NorQuest College AICCC gets a $1.5 mil. boost

(ANNews) – NorQuest College’s Alberta Indigenous Construction Career Centre (formerly the Alberta Aboriginal Construction Career Centre) is entering its third year of successful operation. This month a number of organizations and government agencies are being heralded as visionaries for investing in one of Alberta’s most under-represented workforce groups: Canada’s Indigenous Peoples.

“Our core purpose is to Think Different and Build Better,” says David Whyte, human resources director for JV Driver, a multi-faceted construction company that is an original investor in the AICCC. “The reason we were attracted to the centre, and NorQuest, is because we saw that NorQuest was operating differently than other institutions in Edmonton. This program is different and it aligns with our core purpose. As a result, we have found great employees from the Indigenous community.”

The Government of Alberta’s Ministry of Labour also supports this creative initiative – an effort that is getting results and putting people to work.

NorQuest CEO Jodi Abbott with Alberta Inidgenous Construction Career Centre students Farrah Mitchell, Beth Sunshine and Kandis Mitchell. 

A celebratory barbeque was held on August 15, attended by government, AICCC and NorQuest reps, industry, clients of the centre, and Indigenous community members. There, Minister of Labour Christina Grey officially announced that her government will remove the ‘pilot’ status that was placed on the program in 2015 and provide new funding to the tune of $1.5 million over two years.

“Your government’s commitment, with gracious support from the Canada-Alberta Job Fund, is helping individuals and families help themselves and fill workforce needs,” NorQuest College president & CEO, Dr. Jodi L. Abbott told Gray.

The original goal of the pilot project was to have 750 client intakes and put 300 people into job placements. The actual numbers to date are incredible: 1,900 client intakes with 65 percent of those gaining meaning employment in construction or related industries.

Having passed the two-year pilot era of its existence with flying colours, the AICCC is grateful for the support shown by government, and by industry partners.

Backwoods Energy Services, the largest forestry services contractor in north western British Columbia is another example of a supportive industry partner.

“Backwoods employees are required to have safety tickets in order join our company,” says Backwoods Energy Services Indigenous Recruiting Officer, Allison Yellowknee. “This is often a time-consuming process. However, we find that the AICCC is very accommodating when it comes to helping people earn their safety tickets. The centre is amazing for us when it comes to finding employment-ready career seekers. We have received a lot of positive feedback from people who have used the AICCC’s services.”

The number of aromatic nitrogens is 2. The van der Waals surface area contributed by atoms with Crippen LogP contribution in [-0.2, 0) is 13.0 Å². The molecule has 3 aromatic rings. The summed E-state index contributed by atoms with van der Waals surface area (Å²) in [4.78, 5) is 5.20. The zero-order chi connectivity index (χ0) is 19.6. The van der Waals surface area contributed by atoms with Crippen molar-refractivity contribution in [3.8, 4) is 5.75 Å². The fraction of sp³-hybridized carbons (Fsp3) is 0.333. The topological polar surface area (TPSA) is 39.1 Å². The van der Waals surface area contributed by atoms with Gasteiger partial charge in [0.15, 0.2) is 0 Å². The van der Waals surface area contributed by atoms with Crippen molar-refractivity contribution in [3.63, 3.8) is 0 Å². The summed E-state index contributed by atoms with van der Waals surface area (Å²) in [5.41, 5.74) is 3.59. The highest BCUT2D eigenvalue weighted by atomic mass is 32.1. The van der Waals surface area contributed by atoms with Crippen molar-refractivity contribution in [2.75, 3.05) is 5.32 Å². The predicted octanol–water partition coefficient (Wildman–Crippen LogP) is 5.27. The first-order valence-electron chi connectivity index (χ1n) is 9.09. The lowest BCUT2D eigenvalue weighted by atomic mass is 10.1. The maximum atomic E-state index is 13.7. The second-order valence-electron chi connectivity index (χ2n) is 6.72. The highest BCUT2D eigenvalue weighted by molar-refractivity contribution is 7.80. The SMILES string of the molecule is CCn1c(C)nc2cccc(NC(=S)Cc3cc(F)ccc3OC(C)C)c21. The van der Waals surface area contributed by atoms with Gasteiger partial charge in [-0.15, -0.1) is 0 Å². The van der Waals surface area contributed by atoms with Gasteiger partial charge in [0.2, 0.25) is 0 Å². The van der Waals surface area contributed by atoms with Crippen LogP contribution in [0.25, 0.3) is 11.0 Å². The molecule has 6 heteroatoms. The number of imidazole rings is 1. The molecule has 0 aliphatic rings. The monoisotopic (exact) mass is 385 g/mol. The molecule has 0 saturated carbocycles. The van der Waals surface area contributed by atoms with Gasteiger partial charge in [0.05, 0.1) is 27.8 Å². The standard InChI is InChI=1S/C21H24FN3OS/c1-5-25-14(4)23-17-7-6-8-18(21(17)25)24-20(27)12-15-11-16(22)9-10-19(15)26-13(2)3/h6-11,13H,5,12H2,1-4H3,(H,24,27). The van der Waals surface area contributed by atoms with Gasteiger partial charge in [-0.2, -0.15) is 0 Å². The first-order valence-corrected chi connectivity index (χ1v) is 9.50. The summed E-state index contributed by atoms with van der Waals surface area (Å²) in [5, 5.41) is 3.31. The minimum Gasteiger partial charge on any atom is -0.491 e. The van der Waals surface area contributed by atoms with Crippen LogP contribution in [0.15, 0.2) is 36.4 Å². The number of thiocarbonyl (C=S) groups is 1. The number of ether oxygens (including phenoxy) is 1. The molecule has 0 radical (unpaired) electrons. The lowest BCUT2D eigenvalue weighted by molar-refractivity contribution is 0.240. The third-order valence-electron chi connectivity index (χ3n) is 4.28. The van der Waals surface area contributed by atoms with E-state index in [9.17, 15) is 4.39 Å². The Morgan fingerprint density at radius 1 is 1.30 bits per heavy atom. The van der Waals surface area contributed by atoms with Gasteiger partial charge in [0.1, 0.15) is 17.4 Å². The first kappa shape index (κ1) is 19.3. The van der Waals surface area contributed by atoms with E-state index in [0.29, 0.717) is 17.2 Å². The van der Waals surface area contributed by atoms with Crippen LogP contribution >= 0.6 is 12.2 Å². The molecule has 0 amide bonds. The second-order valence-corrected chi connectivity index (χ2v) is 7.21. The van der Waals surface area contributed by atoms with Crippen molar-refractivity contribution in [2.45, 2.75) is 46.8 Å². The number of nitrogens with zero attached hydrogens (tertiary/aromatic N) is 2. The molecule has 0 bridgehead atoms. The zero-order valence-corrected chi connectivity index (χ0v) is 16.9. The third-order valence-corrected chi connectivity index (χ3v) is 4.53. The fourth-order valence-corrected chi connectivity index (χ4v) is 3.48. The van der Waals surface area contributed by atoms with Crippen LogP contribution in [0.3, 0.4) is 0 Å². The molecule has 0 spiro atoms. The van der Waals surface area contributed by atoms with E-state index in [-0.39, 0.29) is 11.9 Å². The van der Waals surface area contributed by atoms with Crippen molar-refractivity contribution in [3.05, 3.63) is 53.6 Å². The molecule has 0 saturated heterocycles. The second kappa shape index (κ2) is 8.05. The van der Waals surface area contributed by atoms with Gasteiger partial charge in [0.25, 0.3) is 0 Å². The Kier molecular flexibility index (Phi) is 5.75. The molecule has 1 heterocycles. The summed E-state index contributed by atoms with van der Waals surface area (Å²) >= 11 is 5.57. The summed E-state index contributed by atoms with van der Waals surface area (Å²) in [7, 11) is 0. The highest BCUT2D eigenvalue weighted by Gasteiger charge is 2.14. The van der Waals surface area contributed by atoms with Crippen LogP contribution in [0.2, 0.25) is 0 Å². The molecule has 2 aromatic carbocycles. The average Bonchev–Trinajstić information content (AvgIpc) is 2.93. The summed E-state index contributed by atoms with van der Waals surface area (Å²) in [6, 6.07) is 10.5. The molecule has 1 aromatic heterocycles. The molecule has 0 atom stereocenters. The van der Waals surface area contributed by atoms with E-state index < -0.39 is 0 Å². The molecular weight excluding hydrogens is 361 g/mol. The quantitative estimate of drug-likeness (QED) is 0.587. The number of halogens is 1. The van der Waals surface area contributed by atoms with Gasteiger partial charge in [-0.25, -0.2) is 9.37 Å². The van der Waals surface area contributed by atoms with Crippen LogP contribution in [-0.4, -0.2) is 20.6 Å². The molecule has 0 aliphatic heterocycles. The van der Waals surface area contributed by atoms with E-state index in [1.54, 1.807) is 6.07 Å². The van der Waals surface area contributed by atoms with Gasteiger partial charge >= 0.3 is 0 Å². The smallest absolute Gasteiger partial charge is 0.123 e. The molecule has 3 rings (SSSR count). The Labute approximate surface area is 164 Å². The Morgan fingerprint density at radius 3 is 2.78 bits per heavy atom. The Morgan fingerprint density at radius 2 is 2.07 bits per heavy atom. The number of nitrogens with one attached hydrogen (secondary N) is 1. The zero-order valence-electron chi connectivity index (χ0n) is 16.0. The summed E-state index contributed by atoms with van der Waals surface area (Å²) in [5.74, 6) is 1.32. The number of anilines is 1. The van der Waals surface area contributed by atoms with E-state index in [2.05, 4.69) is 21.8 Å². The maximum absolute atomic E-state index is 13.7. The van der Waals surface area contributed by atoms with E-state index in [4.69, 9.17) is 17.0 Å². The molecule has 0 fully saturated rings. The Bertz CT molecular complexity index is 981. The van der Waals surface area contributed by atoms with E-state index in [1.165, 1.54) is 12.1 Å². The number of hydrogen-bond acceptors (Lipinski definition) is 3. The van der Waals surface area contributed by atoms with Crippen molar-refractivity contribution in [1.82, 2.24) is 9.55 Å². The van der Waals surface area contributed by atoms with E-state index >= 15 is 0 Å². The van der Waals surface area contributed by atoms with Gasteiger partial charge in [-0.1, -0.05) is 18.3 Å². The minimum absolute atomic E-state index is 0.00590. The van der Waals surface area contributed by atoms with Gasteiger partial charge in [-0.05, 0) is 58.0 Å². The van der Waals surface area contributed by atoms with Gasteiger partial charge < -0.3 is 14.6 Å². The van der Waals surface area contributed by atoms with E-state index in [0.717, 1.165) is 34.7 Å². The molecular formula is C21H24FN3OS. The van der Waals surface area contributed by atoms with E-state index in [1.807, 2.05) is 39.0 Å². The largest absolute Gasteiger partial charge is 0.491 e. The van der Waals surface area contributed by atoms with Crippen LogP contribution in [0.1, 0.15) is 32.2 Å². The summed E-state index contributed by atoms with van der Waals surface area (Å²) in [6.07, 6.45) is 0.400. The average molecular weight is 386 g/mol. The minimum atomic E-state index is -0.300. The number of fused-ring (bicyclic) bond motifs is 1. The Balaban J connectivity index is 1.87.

Clients who have been attending AICCC have found the Centre to be a friendly and helpful place to gain the skills they need to advance their careers.                                                                            

“AICCC helped me get the skills needed to enter the oil and gas industry,” noted Benjamin McDougall, a 23-year-old from the Dene Tha First Nation who used the centre to get his H2S Alive certificate.  “Through training in H2S Alive and other related courses, I have been able to pursue a career in areas I had not thought possible.

The application process is also easy to initiate and very user friendly.

“The information provided on the AICCC Facebook page was all I needed to get me started,” explained Rebecca Omeasoo, a 46-year-old Edmontonian from Maskwacis, Samson Cree Nation who used the centre to get her security officer certificate. “I didn’t need to search out any phone numbers. I just clicked that I was interested in it … and I got a response right away. By noon the next day I had the application and paper work sent to me and I knew I was in. The program started Monday. ..This has given me skills and now I will be able to go out to a job and be more confident.”

Minister Christina Gray announced a total of $1.9 million in funding to AICCC at NorQuest College ($1.5 mil) and Bow Valley College ($400,000). 

In addition to the funding provided to the AICCC at NorQuest, The Alberta Ministry of Labour, with support from the federal Canada-Alberta Job Fund, has committed $400,000 to the AICCC at Bow Valley College in Calgary.

The AICCC in both locations is devoted to helping Indigenous workers meet labour force demands through support and training.  The centres also provide a variety of worksite supports to employers aimed at facilitating successful work relationships.

For more information call 780-644-5907, email [email protected] or visit

Left to right: Dr. Jodi L. Abbott (NorQuest College President & CEO), Beth Sunshine (AICCC student), Marlin Schmidt (Minister of Advanced Education), Kandis Mitchell (AICCC student), Farah Mitchell (AICCC student), Ruby Littlechild (Manager, AICCC), and Christina Gray (Minister of Labour) at NorQuest College.

Minister of Advanced Education Marlin Schmidt also made some remarks at the AICCC BBBQ.

Jodi Abbott, CEO of NorQuest thanks the government and industry sponsors for investing in the Alberta Indigenous Construction Career Centre.

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